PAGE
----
3. Playa- Cheers 2 U (1998)
This album should have gone, at the very least, platinum. The late Static Major’s songwriting, which conveyed simple ideas into incredibly soulful songs, was never fully appreciated. And the Timbaland’s production style is here in full force, perhaps more soulful than on works by Ginuwine and Aaliyah. “Push” is one of my favorite bedroom jams of the 1990s. “Everybody Wanna Luv Somebody” is one of Timbaland’s best production. “Top Of The World” and the title track combined everything that is perfect about hip-hop influenced soul music: beats, subtle melodies, strong lead vocals, harmonies, and realistic lyrics. And the album still sounds as fresh today as it did in the late 1990s. I wondered if we had Diddy saying, “Bad Boy,” a few times over the tracks, then maybe the album would have gone platinum.
2. Anthony Hamilton – XTC (1996)
Ok, all you obscure music heads, this is my obscure album on the list. This album was released in 1996 by MCA, failed to chart, and then went out of print.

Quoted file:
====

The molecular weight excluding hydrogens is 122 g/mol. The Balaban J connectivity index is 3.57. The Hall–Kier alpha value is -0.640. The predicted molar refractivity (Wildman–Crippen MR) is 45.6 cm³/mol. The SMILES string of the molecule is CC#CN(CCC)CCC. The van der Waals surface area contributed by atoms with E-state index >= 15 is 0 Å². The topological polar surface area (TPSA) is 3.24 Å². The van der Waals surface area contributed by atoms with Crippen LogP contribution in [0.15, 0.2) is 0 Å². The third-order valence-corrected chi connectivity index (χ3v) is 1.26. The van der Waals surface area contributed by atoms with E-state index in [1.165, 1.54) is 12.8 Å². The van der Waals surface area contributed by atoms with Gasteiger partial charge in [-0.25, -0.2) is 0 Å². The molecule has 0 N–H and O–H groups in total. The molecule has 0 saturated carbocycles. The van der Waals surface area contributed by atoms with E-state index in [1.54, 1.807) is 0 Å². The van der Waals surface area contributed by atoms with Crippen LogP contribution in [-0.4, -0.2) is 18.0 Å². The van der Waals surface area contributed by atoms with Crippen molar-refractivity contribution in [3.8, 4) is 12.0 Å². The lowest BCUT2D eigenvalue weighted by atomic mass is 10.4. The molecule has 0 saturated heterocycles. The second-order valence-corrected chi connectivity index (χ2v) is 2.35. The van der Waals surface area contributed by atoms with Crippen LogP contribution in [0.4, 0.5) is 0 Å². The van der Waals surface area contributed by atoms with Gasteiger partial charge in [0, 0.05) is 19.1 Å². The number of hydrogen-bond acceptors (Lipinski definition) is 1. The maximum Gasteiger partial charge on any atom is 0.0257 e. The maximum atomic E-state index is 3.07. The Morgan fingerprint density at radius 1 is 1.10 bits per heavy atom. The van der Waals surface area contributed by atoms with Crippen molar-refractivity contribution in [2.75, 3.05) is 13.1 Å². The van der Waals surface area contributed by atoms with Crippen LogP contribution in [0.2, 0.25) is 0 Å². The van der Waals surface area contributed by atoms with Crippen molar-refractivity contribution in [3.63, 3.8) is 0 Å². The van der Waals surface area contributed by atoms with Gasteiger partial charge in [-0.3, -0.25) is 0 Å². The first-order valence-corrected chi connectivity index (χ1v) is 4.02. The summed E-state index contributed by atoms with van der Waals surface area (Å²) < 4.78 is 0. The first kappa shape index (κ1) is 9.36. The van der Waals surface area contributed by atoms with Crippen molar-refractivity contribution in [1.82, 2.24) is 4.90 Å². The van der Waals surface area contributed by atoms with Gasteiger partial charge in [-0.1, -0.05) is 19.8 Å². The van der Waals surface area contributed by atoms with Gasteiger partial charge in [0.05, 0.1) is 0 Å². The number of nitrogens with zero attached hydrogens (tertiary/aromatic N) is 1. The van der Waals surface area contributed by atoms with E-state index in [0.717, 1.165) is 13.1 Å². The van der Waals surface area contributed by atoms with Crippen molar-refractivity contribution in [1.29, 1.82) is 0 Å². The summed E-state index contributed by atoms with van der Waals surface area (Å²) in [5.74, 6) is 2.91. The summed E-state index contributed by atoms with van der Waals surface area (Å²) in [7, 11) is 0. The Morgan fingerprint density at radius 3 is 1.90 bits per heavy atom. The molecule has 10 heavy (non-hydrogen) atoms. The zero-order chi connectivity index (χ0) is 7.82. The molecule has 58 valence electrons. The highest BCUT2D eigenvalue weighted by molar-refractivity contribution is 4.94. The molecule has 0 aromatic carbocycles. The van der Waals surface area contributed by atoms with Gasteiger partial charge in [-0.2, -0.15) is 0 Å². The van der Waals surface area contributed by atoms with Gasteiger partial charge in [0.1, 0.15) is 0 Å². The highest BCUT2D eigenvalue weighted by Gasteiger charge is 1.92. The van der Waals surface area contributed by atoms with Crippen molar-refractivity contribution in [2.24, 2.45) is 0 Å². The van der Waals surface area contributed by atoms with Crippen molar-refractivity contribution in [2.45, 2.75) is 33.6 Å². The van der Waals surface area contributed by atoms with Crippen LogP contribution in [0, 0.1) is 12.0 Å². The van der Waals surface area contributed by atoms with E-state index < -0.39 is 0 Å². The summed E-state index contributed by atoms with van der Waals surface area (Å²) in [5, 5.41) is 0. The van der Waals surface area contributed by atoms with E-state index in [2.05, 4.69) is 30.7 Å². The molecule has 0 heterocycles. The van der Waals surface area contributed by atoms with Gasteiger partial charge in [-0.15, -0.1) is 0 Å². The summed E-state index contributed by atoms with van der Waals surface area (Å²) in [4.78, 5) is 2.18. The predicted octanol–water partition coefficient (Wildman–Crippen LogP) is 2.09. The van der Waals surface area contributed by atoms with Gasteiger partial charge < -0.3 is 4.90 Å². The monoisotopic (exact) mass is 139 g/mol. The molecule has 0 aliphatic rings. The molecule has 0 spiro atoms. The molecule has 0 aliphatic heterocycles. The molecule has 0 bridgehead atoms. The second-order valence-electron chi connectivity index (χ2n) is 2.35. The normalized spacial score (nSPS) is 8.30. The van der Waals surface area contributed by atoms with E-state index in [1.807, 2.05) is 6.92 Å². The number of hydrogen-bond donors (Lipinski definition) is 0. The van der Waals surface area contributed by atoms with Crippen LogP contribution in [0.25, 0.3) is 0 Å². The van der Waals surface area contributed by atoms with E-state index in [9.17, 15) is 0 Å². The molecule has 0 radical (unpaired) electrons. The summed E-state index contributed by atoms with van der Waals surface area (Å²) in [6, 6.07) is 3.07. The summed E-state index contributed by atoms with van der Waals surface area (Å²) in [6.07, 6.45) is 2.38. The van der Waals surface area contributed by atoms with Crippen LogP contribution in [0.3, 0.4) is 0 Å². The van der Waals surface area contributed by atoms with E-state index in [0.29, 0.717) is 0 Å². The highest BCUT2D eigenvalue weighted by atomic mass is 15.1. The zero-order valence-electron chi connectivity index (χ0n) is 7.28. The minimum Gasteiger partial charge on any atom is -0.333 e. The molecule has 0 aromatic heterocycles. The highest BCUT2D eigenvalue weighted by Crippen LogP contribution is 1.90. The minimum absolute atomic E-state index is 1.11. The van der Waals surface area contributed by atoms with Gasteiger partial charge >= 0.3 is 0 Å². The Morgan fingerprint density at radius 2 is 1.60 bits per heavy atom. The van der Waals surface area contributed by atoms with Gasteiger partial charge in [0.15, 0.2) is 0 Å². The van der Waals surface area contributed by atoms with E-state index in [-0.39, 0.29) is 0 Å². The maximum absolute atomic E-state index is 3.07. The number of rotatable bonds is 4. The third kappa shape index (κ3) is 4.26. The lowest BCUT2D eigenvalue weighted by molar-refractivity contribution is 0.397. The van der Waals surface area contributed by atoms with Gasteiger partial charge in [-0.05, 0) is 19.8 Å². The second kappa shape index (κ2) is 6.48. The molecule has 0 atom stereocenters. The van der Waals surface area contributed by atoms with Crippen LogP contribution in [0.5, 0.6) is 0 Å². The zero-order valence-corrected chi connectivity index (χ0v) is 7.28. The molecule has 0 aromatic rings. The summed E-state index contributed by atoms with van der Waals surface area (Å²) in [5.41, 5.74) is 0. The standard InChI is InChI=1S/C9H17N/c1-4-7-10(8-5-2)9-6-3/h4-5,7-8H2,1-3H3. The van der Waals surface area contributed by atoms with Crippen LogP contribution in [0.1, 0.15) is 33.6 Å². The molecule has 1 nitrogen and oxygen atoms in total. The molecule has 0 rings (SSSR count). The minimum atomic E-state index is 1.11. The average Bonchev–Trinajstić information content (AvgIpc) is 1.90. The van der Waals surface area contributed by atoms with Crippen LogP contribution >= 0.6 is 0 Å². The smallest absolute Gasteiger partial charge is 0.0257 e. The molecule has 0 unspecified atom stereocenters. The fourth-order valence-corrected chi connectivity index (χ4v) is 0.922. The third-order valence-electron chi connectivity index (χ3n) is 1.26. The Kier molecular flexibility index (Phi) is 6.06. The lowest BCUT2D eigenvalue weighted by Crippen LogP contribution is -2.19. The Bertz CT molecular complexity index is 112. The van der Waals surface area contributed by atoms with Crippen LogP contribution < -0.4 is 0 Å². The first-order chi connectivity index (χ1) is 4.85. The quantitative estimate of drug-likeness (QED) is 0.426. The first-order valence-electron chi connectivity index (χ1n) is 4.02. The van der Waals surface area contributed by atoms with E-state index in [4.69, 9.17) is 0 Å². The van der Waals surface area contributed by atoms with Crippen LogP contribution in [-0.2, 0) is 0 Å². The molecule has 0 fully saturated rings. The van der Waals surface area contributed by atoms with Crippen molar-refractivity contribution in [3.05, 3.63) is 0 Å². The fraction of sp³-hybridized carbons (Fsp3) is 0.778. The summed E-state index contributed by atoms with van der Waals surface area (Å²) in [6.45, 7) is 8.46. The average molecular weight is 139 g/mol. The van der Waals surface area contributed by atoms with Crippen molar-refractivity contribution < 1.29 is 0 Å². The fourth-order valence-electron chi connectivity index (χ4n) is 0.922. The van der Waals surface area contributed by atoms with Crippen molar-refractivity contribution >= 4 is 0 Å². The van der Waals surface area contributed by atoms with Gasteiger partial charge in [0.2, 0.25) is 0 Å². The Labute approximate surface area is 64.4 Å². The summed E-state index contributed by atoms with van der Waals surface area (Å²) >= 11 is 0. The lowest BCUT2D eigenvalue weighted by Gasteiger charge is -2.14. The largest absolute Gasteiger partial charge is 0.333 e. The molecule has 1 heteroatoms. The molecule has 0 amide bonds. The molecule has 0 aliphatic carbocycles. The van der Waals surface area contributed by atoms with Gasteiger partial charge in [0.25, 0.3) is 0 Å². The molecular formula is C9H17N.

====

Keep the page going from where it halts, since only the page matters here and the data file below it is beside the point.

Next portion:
As much as I respect Anthony Hamilton’s talent and artistry, his subsequent sound is almost too retro for me – I love soul music, but I don’t need to be beaten over the head by production or vocals – to let me know that I am listening to real soul music. It seems like his new millennium and oughts’ work tries too hard to scream “soul music,” especially his music and production. Hence, this is my favorite Anthony Hamilton album. His raw soulful throwback voice over unabashed and unapologetic programmed mid-1990s R&B production strikes the perfect balance. The sound is perfect for background dinner music with your companion, or that late night drive to nowhere. The Anthony Hamilton trademarks are there – soulful vocals, simple yet earnest lyrics, just with programmed hip-hop soul production that has enough melody and plenty of bump. This album is perfection, from “My Type of Woman” to “Special Kinda Love,” and of course, everyone should remember the duet with Terri Robinson, “I Will Go,” from New York Undercover, which unlike this album has not aged well in the last few decades.